In an extraordinary move, the Privy Council has allowed convicted killer David Bain's appeal, saying there has been a substantial miscarriage of justice.
Bain will have to remain in prison awaiting his retrial.
The Privy Council handed down its judgment today after hearing from lawyers for Bain and the Crown in March.
Sitting in their final ever New Zealand case following the institution of New Zealand's own Supreme Court, the Law Lords today said although there had been a substantial miscarriage of justice, Bain must remain in custody.
Bain has maintained his innocence since being jailed for slaying five members of his family in their Dunedin home in 1994.
Bain, then 23, was found guilty in May 1995 of murdering his mother Margaret, his father Robin, sisters Arawa, 19, and Laniet, 18, and brother Stephen, 14.
All had died from .22 gunshot wounds to their heads.
Bain was arrested four days after making a frantic 111 call from the family home. Police responding to the emergency found him huddled in the house babbling incoherently.
Bain collapsed in the dock as guilty verdicts were read at the end of a 16-day trial.
Three weeks later he was sentenced to life imprisonment with a minimum non-parole period of 16 years.
Bain has argued that his father Robin killed the family then himself while Bain was out doing his early morning paper run.
His last ditch appeal for a retrial was heard by the Privy Council's judicial committee in London in March, after an earlier bid in the Court of Appeal for a retrial was turned down.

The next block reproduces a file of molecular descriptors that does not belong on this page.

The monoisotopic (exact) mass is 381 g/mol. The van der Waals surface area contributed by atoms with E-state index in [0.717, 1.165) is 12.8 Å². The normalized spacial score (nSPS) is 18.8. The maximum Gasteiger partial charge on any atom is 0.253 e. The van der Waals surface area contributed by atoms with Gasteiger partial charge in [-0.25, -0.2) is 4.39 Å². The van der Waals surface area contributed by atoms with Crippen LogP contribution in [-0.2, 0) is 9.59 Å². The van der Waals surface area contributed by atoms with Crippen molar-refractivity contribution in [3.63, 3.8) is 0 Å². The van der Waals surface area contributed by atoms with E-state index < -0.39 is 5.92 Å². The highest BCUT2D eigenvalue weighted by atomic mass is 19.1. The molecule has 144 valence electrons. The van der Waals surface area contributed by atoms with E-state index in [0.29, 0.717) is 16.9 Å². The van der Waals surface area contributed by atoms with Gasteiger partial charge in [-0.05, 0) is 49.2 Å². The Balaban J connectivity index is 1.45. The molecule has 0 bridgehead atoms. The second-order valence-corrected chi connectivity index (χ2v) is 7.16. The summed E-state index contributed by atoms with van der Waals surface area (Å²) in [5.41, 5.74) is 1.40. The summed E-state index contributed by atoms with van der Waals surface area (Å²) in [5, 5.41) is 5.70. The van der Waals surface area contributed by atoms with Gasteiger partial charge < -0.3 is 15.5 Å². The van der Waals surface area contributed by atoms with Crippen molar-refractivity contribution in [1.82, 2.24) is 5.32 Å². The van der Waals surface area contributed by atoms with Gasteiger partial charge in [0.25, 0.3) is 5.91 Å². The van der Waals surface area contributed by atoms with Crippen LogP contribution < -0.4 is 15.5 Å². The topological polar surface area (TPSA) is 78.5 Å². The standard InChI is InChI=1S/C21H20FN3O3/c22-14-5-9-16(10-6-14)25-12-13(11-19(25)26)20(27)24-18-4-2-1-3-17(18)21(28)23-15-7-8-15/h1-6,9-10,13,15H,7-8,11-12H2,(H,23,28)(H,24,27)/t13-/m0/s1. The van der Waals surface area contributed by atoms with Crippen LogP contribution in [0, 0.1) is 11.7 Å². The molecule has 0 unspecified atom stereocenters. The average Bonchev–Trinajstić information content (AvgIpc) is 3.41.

Michael Reed QC told the five Law Lords that Bain could not have committed the murders because bloody sock-prints found at the murder scene were too small to fit his feet and had to belong to his father.
Robin Bain had been identified as "clinically depressed" and perhaps "psychotic" and had motive because he was in an incestuous relationship with a daughter and was likely to lose his marriage, career and freedom if found out.
The Crown said Bain's story was full of inconsistencies and he had created a "fictitious suicide scenario".
Solicitor-General David Collins QC said bullet trajectories and blood spatters were inconsistent with the theory Robin Bain had committed suicide and proved he was shot by someone else.
Crown counsel John Pike said defence evidence on the bloody footprints was inconclusive.
Bloody opera gloves found in Stephen Bain's bedroom were too big for Robin Bain to have worn during the murders and none of his fingerprints were on the murder weapon, Mr Pike said.
He said "chaos" buried a lens under skating boots as Bain murdered his brother Stephen in a struggle.
But Mr Reed said the gloves were elastic and could be worn by anyone, the lens -- from spectacles Bain may have been wearing -- was dusty and hidden, and the gun had unidentified fingerprints on it.
He also presented new evidence about the gun having misfired, which he said supported Bain's innocence.